(Illustration comes from artist Rogier van de Beek’s DeviantArt page and is © Paizo Publishing.)
Given that I’m on record being suspicious of new golem types, it's probably weird that I’m so into other kinds of animate statues. (No doubt it’s because living statues were a classic element of the Mentzer era-Basic Rules red box for D&D.) And that goes double for religious statues. (See my rather involved “Graven Guardian” post). So celedons are right up my alley. Based off of living statues from Greek mythology (so that’s a hard “c,” as in “cat,” for you pronunciation sticklers), the celedon is an animate statue able to defend its god’s interests, use its god’s special ability, and sing its god’s praises.
It’s interesting that, unlike most constructs, celedons aren’t created by mortals. They're created by the gods themselves…and I find it striking that a monster meant for such low-level encounters (a single celedon is CR 1) is nevertheless directly touched by a deity. That means adventurers who fight or even ally with a celedon could be drawing much more attention than they realize. It's also striking that celedons are a kind of hedge against imperfect humanoids, an acknowledgement that we aren’t good enough or reliable enough to protect a deity’s most sacred sites. Given that religion is about faith, how does it impact the faithful if they ever realize the faith in a worshipper-divine relationship only goes one way…?
Novice adventurers are meant to deliver a poisoned relic to a remote and little-used sepulcher. They are even made to memorize the prayer that the records say is the key to pacifying the guardian celedon. There’s only one problem: The celedon was created before the Conclave of Senna, when the liturgy was translated into spoken Common. The prayer needs to be sung—and in the original Draconic—or the orthodox celedon will assume the adventurers are thieves or apostates and attack.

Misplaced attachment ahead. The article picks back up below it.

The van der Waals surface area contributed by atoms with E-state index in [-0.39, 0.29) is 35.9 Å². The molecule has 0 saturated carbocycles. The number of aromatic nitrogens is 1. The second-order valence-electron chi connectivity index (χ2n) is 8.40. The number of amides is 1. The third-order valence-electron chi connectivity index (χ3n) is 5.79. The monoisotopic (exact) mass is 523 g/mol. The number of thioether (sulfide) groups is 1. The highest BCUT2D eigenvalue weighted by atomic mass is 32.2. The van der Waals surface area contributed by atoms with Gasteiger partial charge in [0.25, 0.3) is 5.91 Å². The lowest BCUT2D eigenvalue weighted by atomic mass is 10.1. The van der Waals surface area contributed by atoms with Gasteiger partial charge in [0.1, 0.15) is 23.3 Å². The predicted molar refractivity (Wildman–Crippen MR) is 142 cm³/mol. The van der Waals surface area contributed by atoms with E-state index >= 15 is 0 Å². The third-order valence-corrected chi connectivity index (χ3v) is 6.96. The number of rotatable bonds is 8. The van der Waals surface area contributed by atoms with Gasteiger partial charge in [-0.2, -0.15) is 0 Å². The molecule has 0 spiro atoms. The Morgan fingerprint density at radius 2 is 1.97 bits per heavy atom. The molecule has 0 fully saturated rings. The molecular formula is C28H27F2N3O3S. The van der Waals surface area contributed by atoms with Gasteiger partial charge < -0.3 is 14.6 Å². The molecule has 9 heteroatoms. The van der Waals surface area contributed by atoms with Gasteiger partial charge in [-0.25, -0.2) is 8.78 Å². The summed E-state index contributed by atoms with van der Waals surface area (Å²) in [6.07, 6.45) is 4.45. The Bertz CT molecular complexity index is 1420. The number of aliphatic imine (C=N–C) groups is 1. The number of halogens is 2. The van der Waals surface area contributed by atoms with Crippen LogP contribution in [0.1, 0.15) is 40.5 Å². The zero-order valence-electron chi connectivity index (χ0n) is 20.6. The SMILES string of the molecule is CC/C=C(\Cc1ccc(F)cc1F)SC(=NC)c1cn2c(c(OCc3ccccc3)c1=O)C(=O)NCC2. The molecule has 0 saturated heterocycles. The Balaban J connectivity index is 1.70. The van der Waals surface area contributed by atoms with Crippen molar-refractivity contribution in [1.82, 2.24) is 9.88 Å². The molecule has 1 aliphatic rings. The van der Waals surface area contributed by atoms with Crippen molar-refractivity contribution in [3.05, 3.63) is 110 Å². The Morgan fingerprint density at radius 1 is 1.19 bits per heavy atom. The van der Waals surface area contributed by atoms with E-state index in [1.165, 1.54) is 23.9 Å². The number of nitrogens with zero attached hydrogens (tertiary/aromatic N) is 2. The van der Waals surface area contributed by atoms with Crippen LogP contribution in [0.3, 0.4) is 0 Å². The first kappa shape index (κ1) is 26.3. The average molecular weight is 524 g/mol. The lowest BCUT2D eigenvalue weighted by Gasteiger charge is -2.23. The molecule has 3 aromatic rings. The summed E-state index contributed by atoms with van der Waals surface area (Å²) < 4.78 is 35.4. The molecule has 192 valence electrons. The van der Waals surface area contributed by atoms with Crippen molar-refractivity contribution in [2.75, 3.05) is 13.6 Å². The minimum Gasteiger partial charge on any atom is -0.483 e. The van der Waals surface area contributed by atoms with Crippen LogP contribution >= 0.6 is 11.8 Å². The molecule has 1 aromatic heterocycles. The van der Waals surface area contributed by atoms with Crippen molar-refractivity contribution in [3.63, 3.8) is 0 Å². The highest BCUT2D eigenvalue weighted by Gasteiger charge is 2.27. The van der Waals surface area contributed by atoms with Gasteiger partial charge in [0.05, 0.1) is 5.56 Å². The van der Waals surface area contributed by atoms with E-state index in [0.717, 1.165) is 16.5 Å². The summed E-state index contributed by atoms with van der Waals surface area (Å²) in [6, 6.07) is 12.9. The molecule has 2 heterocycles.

A god devoted to martial perfection takes all hardy worshippers who trust in his instruction. His celedons are emblematic of this fact. In order to enter his training dojos, the worshipper must trust the guardian celedon to strike him or her with the flat of its blade. Those tough enough to only be staggered may pass (incidentally bypassing the entranceway’s alignment-triggered magic missile trap courtesy of the celedon’s prophet’s touch ability). Those who try to dodge the test or are stunned by the blow have a dicier time, courtesy of the same trap. Once enrolled, worshippers may find the same celedon later teaching blocks and falls, copying prayers or fencing diagrams, or leading the choir during services.
In the church of the Prismatic Lord, it is an article of faith that the god of magic descended from on high to bring the arcane arts to man. And so the original Prismatic Lord may have…but the current prismatic lord is an ascended mortal who took up the mantle of godhood only a few centuries ago—a fact he has been very careful to obscure. When young adventurers seem on the verge of discovering the new god’s mortal birthplace, he sends a celedon to befriend, distract, or kill them—whatever it takes to get them off the scent. Of course, if the celedon finds out the truth about its god, its resulting (and quite explosive) crisis of faith might kill the adventurers anyway.
Adventures find a remote town peopled only by celedons. They are all that remains of an obscure goddess’s faith in this region (her mortal adherents having packed up long ago after a terrible plague ravaged this peninsula). The celedons are eager to have a new audience to sing the praises of their lady to. But having mortals in their midst underscores the sad puppet show that is the town’s daily life, and one or more of the celedons may become angry enough to draw blood over this fact.
—Pathfinder Bestiary 5 52
Apparently I decided to write four adventures seeds…because I don’t even know why. Also, apologies for the weekend posts, but I’m trying to work on the backlog a bit so that I can get January’s posts up to a more respectable number.